What's the used Jeep Compass like?
The Jeep Compass was the brand’s answer to the growing popularity of the smaller, more manageable SUV. Jeep’s first attempt ran between 2007-2009, but it wasn’t until a heavily revised version was offered in the UK from 2011-2014 that Jeep had a car that was heading in the right direction.
The reason why the Compass was a break from the Jeep norm is that it was available with either front-wheel drive, or active four-wheel drive. Instead of a permanent system that drives all four wheels all of the time, the rear two are only engaged when the car’s computer detects that the front wheels are beginning to lose traction. This means that, even when equipped with four-wheel drive, the Compass is, for the most part, a front-wheel drive Jeep. No wonder the purists were worried.
In this vehicle’s home country of America, it was designed and built to sell for little more than £10,000. This does become very obvious when you step inside an early Jeep Compass; it’s a sea of cheap, hard plastics. This was altered after the 2011 refresh, where the upper parts of the dashboard and door cards got soft-touch plastics to make it look smarter inside.
To its credit, the Compass is very spacious. Head and leg room are all generous, with boot space aplenty and rear seats that fold flat to aid loading longer items. There are some neat touches, too, like the wipe-clean boot floor and a rechargeable torch.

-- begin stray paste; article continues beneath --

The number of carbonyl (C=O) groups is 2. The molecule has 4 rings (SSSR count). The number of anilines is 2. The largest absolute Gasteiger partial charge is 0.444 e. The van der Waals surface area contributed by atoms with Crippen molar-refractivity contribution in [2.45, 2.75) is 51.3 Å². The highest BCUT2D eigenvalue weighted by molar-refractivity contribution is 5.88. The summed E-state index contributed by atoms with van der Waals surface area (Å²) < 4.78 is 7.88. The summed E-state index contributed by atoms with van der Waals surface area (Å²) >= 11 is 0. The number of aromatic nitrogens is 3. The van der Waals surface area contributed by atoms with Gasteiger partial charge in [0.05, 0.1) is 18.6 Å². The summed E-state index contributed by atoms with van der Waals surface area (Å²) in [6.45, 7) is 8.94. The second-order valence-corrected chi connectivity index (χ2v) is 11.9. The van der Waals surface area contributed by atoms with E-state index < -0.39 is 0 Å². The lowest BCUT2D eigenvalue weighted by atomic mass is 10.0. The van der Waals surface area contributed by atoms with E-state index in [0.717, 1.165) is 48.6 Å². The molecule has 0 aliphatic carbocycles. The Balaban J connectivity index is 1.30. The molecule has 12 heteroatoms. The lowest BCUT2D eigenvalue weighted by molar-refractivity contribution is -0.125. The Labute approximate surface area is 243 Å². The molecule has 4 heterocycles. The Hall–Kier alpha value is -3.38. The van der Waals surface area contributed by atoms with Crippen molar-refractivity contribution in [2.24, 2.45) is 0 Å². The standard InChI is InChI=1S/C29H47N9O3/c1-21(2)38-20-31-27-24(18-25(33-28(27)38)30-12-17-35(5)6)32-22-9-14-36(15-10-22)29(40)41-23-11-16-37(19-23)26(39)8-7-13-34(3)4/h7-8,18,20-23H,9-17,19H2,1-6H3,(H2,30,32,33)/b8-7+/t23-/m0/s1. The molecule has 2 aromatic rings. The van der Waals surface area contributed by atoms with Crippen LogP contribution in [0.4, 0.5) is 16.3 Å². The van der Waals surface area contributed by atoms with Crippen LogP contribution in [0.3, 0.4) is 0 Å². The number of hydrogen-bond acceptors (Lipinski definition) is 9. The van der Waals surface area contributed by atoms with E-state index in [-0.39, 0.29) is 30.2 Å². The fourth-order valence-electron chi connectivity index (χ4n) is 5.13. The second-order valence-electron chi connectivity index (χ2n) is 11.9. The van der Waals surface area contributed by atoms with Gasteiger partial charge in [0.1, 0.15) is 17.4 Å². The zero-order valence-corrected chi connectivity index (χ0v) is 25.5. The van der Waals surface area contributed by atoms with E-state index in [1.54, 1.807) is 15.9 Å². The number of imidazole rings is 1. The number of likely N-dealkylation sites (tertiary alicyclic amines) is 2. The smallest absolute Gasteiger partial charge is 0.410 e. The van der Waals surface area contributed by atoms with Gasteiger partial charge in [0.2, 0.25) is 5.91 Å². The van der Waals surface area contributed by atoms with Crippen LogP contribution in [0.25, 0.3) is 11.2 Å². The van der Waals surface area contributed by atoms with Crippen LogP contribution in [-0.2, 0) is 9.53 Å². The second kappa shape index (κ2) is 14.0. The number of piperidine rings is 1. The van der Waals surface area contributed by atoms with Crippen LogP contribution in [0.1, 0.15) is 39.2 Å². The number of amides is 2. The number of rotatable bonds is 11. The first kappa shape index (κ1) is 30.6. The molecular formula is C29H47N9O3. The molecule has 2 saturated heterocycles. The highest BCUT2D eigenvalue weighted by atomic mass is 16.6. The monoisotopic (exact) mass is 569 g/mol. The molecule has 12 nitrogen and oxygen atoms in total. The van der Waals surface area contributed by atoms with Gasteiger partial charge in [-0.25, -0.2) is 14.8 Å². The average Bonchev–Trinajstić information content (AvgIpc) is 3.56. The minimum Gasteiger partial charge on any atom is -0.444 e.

Powering the Compass in petrol form is either a 154bhp 2.0-litre or 168bhp 2.4-litre. The larger engine is available with an optional continuously variable transmission (CVT), though be warned: despite having more power, the 2.4 never feels fast, especially with that CVT transmission.
If you want a diesel, you have a choice of a 138bhp 2.0-litre Volkswagen sourced unit, or a 161bhp 2.2-litre from Mercedes. Both diesels are endowed with much more pulling ability compared with the petrol and are more economical as well, though the 2.2 is quite noisy.
To drive, the Compass handles in quite a tidy fashion; with body movements that are kept in check well and steering that is precise and nicely weighted. The ride can be rather jittery, even though this is the first Jeep to offer all-round independent suspension. Mechanical refinement isn’t great either, as you get the occasional tremor through the steering column.
While it does have its flaws, the Jeep Compass is an accessible way into Jeep ownership and it brings with it some of the off-road know-how that the company is famed for. Tempted? Read on to find out everything else you need to know.